An ethnic Uighur Muslim activist has been executed by China for "attempting to split the motherland", the US-backed Radio Free Asia reports.
Ismail Semed was shot dead in the far western city of Urumqi, capital of the predominantly Muslim Xinjiang province.
The case has been criticised by rights groups who say the conviction was based mainly on his alleged links to an outlawed separatist movement.
There has been no word from Chinese authorities on the execution.
Semed's wife, Buhejer, told Radio Free Asia she was only allowed 10 minutes with her husband before he was executed.
"When the body was transferred to us at the cemetery I saw only one bullet hole in his heart," she said.
Semed was convicted in October 2005 of "attempting to split the motherland" and the possession of firearms and explosives.
Buhejer said her husband had told the court during his trial that he had been forced to make a confession.
Ethnically Turkic Muslims, mainly in Xinjiang
Made bid for independent state in 1940s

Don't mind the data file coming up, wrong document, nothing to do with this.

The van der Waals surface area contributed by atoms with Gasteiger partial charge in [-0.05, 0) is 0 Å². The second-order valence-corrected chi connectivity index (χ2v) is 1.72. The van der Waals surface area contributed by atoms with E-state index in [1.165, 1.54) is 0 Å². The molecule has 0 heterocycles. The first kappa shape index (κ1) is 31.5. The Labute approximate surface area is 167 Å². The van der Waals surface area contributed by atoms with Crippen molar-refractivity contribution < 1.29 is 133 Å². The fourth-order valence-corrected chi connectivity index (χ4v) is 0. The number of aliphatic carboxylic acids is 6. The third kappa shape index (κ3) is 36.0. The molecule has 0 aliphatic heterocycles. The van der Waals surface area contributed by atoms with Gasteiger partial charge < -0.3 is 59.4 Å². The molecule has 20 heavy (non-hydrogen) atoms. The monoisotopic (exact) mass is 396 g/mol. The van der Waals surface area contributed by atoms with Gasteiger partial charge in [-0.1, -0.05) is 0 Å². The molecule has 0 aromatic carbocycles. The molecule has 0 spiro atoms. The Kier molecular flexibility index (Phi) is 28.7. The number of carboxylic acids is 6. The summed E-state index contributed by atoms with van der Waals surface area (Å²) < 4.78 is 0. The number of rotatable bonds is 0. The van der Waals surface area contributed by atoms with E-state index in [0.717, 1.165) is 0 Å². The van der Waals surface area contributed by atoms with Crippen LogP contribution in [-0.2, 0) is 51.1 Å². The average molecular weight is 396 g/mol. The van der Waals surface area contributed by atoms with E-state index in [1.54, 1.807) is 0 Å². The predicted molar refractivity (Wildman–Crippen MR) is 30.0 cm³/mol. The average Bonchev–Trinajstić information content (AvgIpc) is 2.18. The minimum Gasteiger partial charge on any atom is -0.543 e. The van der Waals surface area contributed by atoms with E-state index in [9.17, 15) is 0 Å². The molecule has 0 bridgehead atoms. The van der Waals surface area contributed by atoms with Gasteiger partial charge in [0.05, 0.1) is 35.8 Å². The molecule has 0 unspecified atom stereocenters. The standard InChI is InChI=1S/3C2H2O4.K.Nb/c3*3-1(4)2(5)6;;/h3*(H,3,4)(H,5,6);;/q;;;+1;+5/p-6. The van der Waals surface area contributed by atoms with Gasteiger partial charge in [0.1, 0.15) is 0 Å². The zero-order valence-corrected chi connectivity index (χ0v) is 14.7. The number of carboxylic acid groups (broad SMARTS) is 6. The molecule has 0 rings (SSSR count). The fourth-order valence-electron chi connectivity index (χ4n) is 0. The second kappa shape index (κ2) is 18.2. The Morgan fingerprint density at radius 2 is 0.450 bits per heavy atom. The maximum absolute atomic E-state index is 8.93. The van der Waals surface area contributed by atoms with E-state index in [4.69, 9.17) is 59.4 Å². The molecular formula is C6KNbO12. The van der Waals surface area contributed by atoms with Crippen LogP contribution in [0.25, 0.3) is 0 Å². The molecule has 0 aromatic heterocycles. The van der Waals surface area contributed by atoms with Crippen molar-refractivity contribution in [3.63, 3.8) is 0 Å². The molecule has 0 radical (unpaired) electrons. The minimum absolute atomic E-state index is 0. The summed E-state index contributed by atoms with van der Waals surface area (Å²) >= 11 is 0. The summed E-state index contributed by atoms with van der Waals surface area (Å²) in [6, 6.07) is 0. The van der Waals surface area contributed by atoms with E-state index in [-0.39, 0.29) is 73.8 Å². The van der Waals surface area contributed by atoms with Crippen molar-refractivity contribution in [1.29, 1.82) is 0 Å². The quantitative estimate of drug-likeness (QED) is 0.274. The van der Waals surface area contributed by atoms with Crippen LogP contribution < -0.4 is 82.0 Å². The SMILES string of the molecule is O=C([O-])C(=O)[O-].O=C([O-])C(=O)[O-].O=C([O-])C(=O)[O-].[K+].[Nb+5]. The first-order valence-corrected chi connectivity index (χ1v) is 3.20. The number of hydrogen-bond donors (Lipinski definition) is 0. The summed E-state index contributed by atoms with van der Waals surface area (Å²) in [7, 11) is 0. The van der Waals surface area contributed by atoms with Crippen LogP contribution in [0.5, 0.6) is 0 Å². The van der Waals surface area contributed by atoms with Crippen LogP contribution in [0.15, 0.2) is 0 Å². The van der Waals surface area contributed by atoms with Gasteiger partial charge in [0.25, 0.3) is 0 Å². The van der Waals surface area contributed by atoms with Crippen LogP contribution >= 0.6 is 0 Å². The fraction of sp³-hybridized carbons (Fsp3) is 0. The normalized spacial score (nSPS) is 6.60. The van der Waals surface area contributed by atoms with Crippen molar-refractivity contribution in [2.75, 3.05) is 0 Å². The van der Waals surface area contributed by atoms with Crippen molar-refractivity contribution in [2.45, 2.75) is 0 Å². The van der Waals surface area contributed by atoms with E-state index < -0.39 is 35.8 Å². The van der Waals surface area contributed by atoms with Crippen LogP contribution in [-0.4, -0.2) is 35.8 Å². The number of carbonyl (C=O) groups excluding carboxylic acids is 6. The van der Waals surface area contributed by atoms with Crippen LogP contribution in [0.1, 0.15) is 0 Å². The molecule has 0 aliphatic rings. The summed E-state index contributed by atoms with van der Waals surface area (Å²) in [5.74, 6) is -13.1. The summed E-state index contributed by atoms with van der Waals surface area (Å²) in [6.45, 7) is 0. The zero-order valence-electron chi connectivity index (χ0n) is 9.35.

Sporadic violence in Xinjiang since 1991
Critics say the case was marred by a lack of evidence, and the charges stemmed from allegations he was a founding member of the East Turkestan Islamic Movement (ETIM), considered a terrorist group by both the US and China.
Before his trial, Semed had been deported from Pakistan where he had fled after serving two jail terms for alleged involvement in a violent uprising in 1990.
Uighur and rights groups have condemned the case.
"His trial, like most Uighur political prisoners' trials, was not fair," the World Uighur Congress said.
Turkic-speaking Muslim Uighurs make up about eight million of the 19 million people in Xinjiang.
Some Uighurs are eager to re-establish an independent Islamic nation, and Xinjiang has suffered periodic separatist violence which China is eager to suppress.